Political animals come in many stripes

Pat is a political animal. He schmoozes with people above him and scorns those below him-unless of course they can be of use to him. Jackie takes a different approach. She figures if she can turn enough people against each other, she will come out on top. Her time is spent spreading nasty gossip and backstabbing anyone who isn't in the room. Pat and Jackie have one goal: looking out for number one.  

Office politics has gotten a bad name from these two and others like them, who use interpersonal relationships for their own gain-and at the expense of others. On the other hand, the positive political players understand the value of using informal information for the common good. They know that having technical expertise will create new ideas and knowing the politics can help get those ideas implemented.  

Chances are, you are the kind of person who strives to understand and work with the informal relationships in your organization. And you probably know someone like Pat or Jackie. But have you ever wondered if you were the only one who could see the stripes of these political animals? Do you secretly wish that they would be discovered for the phonies they really are?  

Let's poke some fun at the political animals we all love to hate:  

The schmooze hound. 
They spend their days kissing up to the top dogs instead of doing the work they brag about. Looking good is everything; expensive suits, the right country club, the right bark (but no bite). Meanwhile, unfinished pieces end up on your desk because you care enough about the end results to make sure that it's done right.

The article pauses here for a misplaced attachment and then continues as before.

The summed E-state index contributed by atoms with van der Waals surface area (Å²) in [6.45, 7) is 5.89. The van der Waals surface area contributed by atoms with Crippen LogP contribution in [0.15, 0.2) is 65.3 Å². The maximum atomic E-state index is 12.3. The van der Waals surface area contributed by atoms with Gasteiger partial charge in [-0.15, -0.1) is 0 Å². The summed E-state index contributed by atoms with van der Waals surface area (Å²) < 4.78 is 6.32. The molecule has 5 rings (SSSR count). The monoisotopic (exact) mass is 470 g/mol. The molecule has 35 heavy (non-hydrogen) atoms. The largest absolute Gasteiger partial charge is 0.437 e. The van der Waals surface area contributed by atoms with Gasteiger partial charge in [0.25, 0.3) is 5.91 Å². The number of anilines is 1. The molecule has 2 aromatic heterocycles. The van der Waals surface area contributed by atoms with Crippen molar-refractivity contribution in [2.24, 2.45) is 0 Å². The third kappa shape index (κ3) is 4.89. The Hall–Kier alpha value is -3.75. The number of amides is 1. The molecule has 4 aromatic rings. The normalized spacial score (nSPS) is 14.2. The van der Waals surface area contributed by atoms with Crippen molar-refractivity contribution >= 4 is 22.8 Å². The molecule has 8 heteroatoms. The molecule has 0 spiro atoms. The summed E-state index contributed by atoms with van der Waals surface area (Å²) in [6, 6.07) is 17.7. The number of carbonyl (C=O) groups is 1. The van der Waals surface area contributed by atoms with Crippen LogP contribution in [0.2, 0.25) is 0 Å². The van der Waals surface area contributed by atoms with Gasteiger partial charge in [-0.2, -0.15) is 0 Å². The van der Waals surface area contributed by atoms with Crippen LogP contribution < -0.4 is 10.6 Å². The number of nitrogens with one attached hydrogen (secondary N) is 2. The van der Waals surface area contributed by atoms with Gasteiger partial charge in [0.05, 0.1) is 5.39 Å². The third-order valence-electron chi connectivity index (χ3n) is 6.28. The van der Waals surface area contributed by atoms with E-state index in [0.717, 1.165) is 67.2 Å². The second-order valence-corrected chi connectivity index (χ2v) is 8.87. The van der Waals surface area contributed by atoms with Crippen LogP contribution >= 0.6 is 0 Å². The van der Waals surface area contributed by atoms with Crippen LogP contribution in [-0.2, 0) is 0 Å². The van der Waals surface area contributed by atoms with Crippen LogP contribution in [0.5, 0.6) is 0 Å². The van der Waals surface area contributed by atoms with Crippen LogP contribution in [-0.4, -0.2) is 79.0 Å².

The glory gobbler.
These recognition thieves steal the credit of others and strut around as if they were the only ones doing any of the work. They don't have the word "we" in their vocabulary. They grab all the choice, visible projects and never find time to pitch in and do some of the dirty work.

The backstabbing boa constrictor.
These slinky creatures wrap you in the false security of compliments and smiles. Meanwhile, they are crushing your image and waiting to take your job down in one big bite.

The gossip fly.
Wherever there is a ripe story to spread, you can expect to see these people buzzing with excitement and anticipation. They seem to be able to smell foul situations before anyone else and take great pleasure in spreading bad news. When things are going too smoothly, they go searching for nasty things to land on. Some of these pests can do serious damage before you realize where the droning is coming from.

The name dropper hopper.
These toads are prince wannabes. These people pretend to be on a first name basis with every top executive and board member in town. They expect that just croaking out the name of some influential person will have a magical affect on their own image.

The spineless worm.
Yuck. They avoid the spotlight of new ideas and hide in safe ground. Their twists and turns are disgusting as they try to wriggle any way the people above them want them to bend. Talented employees who want to pursue new directions make them nervous so they try to keep these people hidden away in the dark. They won't defend their employees to others and crawl away from conflict.

Joan Lloyd is a Milwaukee based executive coach and organizational & leadership development strategist. She is known for her ability to help leaders and their teams achieve measurable, lasting improvements. Joan Lloyd & Associates, specializes in leadership development, organizational change and teambuilding, providing: executive coaching, CEO coaching & leader team coaching, 360-degree feedback processes, retreat facilitation and presentation skill coaching and small group labs. Contact Joan Lloyd & Associates at (414) 573-1616, mailto:info@joanlloyd.com, or www.JoanLloyd.com 
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